• Measure and cut holes in cage sidewalls.  Make sure to measure and mark the holes to cut in the same place on both sides of the cage.   (For templates you can use a circle-cutting guide, the PVC pipe or a precut steel template (preferred if cutting more than a few holes - see addendum at end of document). 
  • Do not make holes too close to the cage floor, as it will be more difficult to make the cut and place the portal.  We placed the portals about 3” above the cage floor. 
    • Depth into the cage depends on where you would like to place it
    • Placement of the hole slightly towards the front is easier to cut and clean when in use
    • Placement of the portal farther back is a bit more difficult to cut (small cages are hard to work inside) but when in use may ease movement of the cat from one side to the other with little to no handling - especially for more fearful cats. 
    • In two by two cages, placing the portal 5” from the front edge allows enough room for a raised cat bed to be placed in the back of the cage.  See Information sheet on making raised cat beds

Note: When possible do plasma cutting outside or in excellent ventilation.  Cages that are in built in can be cut with good ventilation in the room and lots of checking to insure nothing flammable is between the cages. Take the time to inspect between cages prior to cutting for any flammable items- e.g. towels, toys etc.- they will burn and make a mess of things (from experience).  Alternatively holes can be cut using a nibbler.


Left: Cage hole made with plasma cutter and circle guide. Right: hole is completed after second cut.

5.  Placing the PVC stabilizer piece and PVC portal. 

  • Place the stabilizer piece in between the two cage walls (wear gloves!) - this may take a little shimmying on the part of the stabilizer piece but with a little effort this should slide in between the walls.                    
  • Open the stabilizer piece and place block of wood in between ends.  Bring opened stabilizer down into the cut opening so it is nearly flush with the edges and slide portal PVC into the opened retainer ring- once the portal pipe is inside the stabilizer remove the block and continue to slide the portal through the stabilizer. (I don’t glue the stabilizer as I often need to move things around a bit for best fit.)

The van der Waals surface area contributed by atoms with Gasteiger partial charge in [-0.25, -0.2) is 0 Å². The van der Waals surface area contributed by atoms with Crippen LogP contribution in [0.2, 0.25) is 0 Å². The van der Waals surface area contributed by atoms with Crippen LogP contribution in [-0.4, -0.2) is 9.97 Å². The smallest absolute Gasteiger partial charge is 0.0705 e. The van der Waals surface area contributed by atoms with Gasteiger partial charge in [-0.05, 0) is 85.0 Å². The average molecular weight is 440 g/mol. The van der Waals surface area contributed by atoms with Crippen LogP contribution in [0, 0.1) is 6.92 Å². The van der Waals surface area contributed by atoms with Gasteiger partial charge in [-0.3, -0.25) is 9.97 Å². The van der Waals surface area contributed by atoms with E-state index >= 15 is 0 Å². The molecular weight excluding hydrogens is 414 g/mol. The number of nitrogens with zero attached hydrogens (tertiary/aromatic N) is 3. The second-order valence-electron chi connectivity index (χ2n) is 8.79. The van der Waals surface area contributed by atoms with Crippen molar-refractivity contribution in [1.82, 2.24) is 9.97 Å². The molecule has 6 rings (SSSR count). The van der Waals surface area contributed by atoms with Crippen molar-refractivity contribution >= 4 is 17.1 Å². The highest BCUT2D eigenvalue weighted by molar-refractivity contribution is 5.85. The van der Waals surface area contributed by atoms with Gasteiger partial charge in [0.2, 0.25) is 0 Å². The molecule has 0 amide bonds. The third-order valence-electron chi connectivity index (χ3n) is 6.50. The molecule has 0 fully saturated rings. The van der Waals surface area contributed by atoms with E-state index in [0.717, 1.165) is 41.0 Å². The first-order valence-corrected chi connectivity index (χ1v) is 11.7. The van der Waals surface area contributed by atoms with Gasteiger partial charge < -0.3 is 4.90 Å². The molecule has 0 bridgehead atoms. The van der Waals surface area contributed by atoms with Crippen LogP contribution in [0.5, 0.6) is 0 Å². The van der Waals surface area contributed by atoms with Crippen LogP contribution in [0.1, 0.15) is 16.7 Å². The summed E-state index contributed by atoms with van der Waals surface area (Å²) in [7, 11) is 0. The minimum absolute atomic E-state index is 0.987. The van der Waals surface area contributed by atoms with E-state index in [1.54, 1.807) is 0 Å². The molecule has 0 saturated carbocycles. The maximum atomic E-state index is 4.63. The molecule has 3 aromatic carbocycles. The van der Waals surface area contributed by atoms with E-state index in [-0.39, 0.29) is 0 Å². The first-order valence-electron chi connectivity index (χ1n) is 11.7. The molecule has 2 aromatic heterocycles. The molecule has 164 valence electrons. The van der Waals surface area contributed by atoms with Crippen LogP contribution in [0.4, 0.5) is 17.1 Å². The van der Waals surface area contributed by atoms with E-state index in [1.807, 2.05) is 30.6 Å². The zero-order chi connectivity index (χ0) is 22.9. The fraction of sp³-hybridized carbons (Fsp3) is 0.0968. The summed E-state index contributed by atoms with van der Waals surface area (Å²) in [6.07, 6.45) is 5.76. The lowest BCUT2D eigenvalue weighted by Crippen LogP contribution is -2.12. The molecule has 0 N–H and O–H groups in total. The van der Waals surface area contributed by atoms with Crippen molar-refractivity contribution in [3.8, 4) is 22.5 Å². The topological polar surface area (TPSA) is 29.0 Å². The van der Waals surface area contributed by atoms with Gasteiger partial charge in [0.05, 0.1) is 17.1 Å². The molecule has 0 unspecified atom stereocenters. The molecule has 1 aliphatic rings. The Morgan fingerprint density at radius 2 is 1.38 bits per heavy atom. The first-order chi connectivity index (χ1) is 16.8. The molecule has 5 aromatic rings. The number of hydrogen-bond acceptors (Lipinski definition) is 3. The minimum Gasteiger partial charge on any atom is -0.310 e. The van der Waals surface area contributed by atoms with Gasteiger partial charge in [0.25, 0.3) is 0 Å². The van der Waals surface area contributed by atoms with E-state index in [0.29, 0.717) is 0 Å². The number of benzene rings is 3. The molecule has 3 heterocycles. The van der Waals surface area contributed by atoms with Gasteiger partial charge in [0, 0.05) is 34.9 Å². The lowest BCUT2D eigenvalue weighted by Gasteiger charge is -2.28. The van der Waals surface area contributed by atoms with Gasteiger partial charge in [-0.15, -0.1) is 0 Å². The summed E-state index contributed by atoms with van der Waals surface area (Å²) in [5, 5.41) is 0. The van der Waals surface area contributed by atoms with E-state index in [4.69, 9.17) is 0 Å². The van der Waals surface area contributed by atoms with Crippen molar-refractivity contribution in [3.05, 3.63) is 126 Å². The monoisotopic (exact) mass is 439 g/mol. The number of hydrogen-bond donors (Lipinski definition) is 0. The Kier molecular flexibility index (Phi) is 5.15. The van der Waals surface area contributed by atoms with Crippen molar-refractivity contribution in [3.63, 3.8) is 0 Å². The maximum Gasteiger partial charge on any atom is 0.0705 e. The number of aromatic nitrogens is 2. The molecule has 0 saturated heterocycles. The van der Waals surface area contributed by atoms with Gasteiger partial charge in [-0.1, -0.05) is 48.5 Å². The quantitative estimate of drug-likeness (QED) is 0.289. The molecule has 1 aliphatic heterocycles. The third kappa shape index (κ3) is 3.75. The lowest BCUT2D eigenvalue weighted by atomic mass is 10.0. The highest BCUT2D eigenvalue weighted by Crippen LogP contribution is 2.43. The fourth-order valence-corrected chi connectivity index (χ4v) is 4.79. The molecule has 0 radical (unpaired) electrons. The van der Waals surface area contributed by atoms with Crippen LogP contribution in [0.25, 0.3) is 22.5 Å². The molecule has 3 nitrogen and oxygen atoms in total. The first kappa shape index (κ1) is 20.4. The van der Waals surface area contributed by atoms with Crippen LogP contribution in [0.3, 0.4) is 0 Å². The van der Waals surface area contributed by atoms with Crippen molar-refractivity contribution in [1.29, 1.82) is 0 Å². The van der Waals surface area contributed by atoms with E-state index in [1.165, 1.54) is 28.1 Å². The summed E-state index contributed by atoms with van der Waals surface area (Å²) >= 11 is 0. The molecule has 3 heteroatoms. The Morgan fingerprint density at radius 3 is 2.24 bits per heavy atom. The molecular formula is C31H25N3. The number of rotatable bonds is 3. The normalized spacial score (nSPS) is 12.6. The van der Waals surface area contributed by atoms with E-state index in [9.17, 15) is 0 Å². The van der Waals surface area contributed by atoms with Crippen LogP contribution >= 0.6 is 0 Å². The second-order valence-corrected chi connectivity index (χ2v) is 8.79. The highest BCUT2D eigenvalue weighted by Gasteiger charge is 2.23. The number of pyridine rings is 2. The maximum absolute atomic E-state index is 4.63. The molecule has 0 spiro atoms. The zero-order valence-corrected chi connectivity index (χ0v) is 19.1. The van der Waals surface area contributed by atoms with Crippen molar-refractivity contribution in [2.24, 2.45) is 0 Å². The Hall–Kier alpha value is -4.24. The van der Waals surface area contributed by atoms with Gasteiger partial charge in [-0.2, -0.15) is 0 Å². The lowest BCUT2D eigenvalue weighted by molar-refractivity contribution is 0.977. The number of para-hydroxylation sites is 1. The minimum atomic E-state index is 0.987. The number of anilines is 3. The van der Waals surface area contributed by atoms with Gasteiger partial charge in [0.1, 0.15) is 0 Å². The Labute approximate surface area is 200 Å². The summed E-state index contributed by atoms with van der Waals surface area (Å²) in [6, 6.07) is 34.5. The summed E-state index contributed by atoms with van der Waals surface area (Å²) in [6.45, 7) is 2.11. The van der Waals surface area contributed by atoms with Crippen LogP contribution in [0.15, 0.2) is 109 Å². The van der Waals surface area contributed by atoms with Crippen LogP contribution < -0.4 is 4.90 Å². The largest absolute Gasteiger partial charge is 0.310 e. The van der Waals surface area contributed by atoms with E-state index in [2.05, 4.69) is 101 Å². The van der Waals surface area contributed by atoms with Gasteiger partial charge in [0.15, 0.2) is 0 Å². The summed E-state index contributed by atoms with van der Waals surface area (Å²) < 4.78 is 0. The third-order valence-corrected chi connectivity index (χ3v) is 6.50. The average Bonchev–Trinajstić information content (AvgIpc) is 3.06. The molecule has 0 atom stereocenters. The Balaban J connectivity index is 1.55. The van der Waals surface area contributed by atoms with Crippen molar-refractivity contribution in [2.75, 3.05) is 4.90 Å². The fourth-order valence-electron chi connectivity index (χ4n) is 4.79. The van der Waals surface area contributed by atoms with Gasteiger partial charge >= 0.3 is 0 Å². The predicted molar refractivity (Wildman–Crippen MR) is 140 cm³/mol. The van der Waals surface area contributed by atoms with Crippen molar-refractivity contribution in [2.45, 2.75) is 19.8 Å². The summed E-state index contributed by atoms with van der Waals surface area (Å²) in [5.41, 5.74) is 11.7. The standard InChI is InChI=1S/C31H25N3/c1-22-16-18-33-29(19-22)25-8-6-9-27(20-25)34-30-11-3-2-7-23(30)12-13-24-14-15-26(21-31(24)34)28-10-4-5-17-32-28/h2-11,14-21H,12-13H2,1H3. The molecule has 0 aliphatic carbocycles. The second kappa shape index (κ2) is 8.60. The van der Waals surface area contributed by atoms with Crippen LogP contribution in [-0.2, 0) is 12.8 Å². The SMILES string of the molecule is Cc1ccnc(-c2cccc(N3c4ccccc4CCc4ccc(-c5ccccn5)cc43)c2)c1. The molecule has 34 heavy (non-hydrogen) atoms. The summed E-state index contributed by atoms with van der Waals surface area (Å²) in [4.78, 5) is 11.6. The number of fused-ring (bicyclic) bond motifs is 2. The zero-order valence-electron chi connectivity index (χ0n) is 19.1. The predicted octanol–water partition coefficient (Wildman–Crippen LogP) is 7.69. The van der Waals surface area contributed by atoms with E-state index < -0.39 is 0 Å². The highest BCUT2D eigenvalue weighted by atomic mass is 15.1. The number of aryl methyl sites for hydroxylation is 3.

Top left: Placing the stabilizer piece and wooden block to open. Top right: stabilizer in place and portal being slid into stabilizer. Bottom: portal in place.

6.  Place a retainer on each side of the portal

  • Make adjustments as needed for best fit.            
  • Alternately, one retainer piece can be glued onto the PVC portal before placement reducing the amount of gluing done in the final assembly of the portal.                                                                                                                                                                                                                 


Left: portal with retainer ring ready for placement.  Right: pre-attachment of one retainer ring to the portal (using hose clamps to keep ring tight to portal).

7.  Glue retainers onto portal using Weld On 719 PVC pipe cement.                                                                                                                                                                                                                                


Note: Recommend sealing the portal (actually back edge of retainer piece) to the metal cage wall with silicone. Always clean the metal before applying silicone. I do this at the same time that I attach the retainer.

8.  Allow glue and silicone sealant to dry (24 hours).

9.  Do any final grinding for smoothing out retainer and portal edges and to remove any residual glue - being careful not to hit the cage sidewalls.